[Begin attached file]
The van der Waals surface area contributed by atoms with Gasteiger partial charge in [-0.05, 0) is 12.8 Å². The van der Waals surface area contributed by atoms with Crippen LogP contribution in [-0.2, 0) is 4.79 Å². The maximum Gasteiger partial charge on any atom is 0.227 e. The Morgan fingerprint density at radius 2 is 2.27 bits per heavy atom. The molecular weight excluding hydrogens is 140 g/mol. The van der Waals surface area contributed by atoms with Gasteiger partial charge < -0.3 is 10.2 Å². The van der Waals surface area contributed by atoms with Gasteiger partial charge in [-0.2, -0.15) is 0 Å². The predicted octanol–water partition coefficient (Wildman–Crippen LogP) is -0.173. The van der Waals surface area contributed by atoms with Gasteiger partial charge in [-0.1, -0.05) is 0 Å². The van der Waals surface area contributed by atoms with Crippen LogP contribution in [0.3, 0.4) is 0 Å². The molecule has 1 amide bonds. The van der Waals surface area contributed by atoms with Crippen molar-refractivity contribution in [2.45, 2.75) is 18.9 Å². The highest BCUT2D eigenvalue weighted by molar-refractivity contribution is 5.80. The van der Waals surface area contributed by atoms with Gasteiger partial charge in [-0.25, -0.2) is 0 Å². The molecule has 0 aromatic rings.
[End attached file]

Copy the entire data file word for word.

The van der Waals surface area contributed by atoms with Gasteiger partial charge in [-0.05, 0) is 12.8 Å². The van der Waals surface area contributed by atoms with Crippen LogP contribution in [-0.2, 0) is 4.79 Å². The maximum Gasteiger partial charge on any atom is 0.227 e. The Morgan fingerprint density at radius 2 is 2.27 bits per heavy atom. The molecular weight excluding hydrogens is 140 g/mol. The van der Waals surface area contributed by atoms with Gasteiger partial charge < -0.3 is 10.2 Å². The van der Waals surface area contributed by atoms with Gasteiger partial charge in [-0.2, -0.15) is 0 Å². The predicted octanol–water partition coefficient (Wildman–Crippen LogP) is -0.173. The van der Waals surface area contributed by atoms with Gasteiger partial charge in [-0.1, -0.05) is 0 Å². The van der Waals surface area contributed by atoms with Crippen LogP contribution in [0.3, 0.4) is 0 Å². The molecule has 1 amide bonds. The van der Waals surface area contributed by atoms with Crippen molar-refractivity contribution in [2.45, 2.75) is 18.9 Å². The highest BCUT2D eigenvalue weighted by molar-refractivity contribution is 5.80. The van der Waals surface area contributed by atoms with Gasteiger partial charge in [-0.25, -0.2) is 0 Å². The molecule has 0 aromatic rings.